I’ve read some reviews complaining that the Swingles and Berlin “don’t mix”, but I don’t think that’s the problem. When Ella and Louis sing “Change Partners” or “Ive Got My Love to Keep Me Warm”, you also loose the “authentic” Berlin/Music-hall/Musical spirit. But the problem is not what you loose, it is what you gain, and we know what’s gained with Ella and Louis. So the problem with many of these Swingle Singers’ arrangements is that what we get in exchange is commercial cocktail-lounge pop music of the 1970s. We were better off with 1920s-to 40s Music Hall and musicals. As for the purely “a cappella” stuff, while very pretty, much of it is relatively repetitive in its sentimental-silky atmospheres.

The recording was originally issued on a label called Trax, label number “Modem CD 1009”, under the title “Nothing But Blue Skies” (it also came out as LP and cassette). It’s been reissued on various budget labels, under different titles, referenced in the heading, but you can also find it online in what appears to be mp3 files for download, under the titles   “A Celebration Of the Voice” and “Top Hat White Tie And Tails” – both sporting a photo of the original, Paris-based Swingle Singers from the 1960s, none of whom contributed to this recording. The Castle-Pulse reissue comes with a small uninformative blurb and only title of songs and credits of the companies holding the copyrights, but not even a listing of the singers or instrumental players, and no information on the sources of the songs – the original Trax CD is much more informative on all those points. So here are the liner notes you won’t get with the CD, with references to the You Tube page where some of those originals or early significant recordings can be heard (I’ve updated those links for 2022 repost, but with time they come and go…)

1. “Top Hat, White Tie and Tails” was written for the 1935 film Top Hat, where it was introduced by Fred Astaire. See on YouTube (link will open new tab)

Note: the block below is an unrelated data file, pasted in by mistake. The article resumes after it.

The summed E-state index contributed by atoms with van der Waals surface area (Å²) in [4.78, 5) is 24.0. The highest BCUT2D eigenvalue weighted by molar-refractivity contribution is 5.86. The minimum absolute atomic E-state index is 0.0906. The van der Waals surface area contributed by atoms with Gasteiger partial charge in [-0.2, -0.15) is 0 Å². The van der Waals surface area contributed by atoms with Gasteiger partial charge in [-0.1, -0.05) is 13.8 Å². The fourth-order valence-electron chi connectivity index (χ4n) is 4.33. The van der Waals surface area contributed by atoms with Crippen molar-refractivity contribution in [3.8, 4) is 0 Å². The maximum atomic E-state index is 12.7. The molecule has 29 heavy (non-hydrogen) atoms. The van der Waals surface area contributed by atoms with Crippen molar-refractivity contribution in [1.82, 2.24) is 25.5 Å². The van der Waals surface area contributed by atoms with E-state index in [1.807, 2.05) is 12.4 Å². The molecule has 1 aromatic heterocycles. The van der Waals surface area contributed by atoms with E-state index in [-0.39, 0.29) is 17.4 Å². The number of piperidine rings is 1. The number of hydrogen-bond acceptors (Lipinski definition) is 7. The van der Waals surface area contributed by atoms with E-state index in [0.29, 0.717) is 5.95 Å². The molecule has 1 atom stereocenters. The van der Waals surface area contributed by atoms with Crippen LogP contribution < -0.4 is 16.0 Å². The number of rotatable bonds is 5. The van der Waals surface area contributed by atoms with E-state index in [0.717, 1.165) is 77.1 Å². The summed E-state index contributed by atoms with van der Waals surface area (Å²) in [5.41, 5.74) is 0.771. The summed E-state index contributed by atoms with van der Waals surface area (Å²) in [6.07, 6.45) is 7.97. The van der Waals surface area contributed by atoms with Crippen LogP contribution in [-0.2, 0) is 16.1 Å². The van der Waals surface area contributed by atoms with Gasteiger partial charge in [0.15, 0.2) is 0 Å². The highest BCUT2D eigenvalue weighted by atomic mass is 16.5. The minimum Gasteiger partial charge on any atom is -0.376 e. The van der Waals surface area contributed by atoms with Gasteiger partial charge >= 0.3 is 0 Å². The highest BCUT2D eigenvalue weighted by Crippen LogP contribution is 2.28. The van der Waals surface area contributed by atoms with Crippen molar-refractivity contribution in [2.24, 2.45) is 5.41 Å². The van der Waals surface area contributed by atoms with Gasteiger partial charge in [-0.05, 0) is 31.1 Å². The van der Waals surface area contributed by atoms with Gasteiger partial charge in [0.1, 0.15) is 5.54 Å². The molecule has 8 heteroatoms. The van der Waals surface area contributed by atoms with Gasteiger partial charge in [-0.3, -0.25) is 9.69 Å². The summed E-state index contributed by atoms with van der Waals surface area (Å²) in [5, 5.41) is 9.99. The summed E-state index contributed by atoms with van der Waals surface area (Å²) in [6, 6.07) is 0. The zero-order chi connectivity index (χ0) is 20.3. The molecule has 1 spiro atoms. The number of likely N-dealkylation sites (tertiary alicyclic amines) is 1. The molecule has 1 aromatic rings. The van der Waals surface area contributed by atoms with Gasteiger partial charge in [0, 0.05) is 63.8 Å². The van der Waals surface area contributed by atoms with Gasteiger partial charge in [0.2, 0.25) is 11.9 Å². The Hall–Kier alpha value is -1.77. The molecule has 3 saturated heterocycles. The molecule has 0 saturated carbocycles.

2. “How Deep Is the Ocean?” was written in 1932, and was introduced by Paul Whiteman and His Orchestra with vocals by Jack Fulton. It is among the select few of his numbers introduced on the radio rather than onstage or in film. See YouTube (Fulton sings at 1:23)

3. “Isn’t It a Lovely Day?” (it should be “Isn’t THIS”) was also written for the 1935 Top Hat, where it was introduced by Fred Astaire in the scene where his and Ginger Rogers’ characters are caught in a gazebo during a rainstorm. On YouTube

The Swingle’s arrangements conflates two songs, with the first seguing at 0 :48 into “It’s a Lovely Day Today”, from the 1950 musical “Call Me Madam” (book by Howard Lindsay and Russel Crouse, with Ethel Merman, also made into a film in 1953 with Merman, George Sanders, Donald O’Connor, and Vera-Ellen).

Photo 1 - LP "Dinah Shore ‎– Call Me Madam - Original Show Album" - CBM1-2032In the original cast recording (originally on RCA),  the song is sung by Russell Nype and Galina Talva.

The same scene in the film is performed by  Donald O’Connor and Vera-Ellen.

Perry Como (and the Fontaine Sisters) and Doris Day left famous early recordings of it.

I also see references to a recording that Ethel Merman would have made of the song (although in the musical it is sung mainly by a man, joined later by a female character that’s not the one played by Merman in the show), but I haven’t found trace of it and I wonder if the references don’t confuse with this, MCA Classics “Broadway Gold” MCD 10521 (1992) barcode 008811052126 “Ethel Merman 12 Songs From Call Me Madam”, where it is sung by Dick Haymes, later joined by Eileen Wilson. Merman couldn’t make the RCA original cast recording (see above) because she was under contract with Decca and Decca wouldn’t lend her to RCA. So RCA substituted Dinah Shore for the recording and Decca recorded 12 songs with Merman and another cast.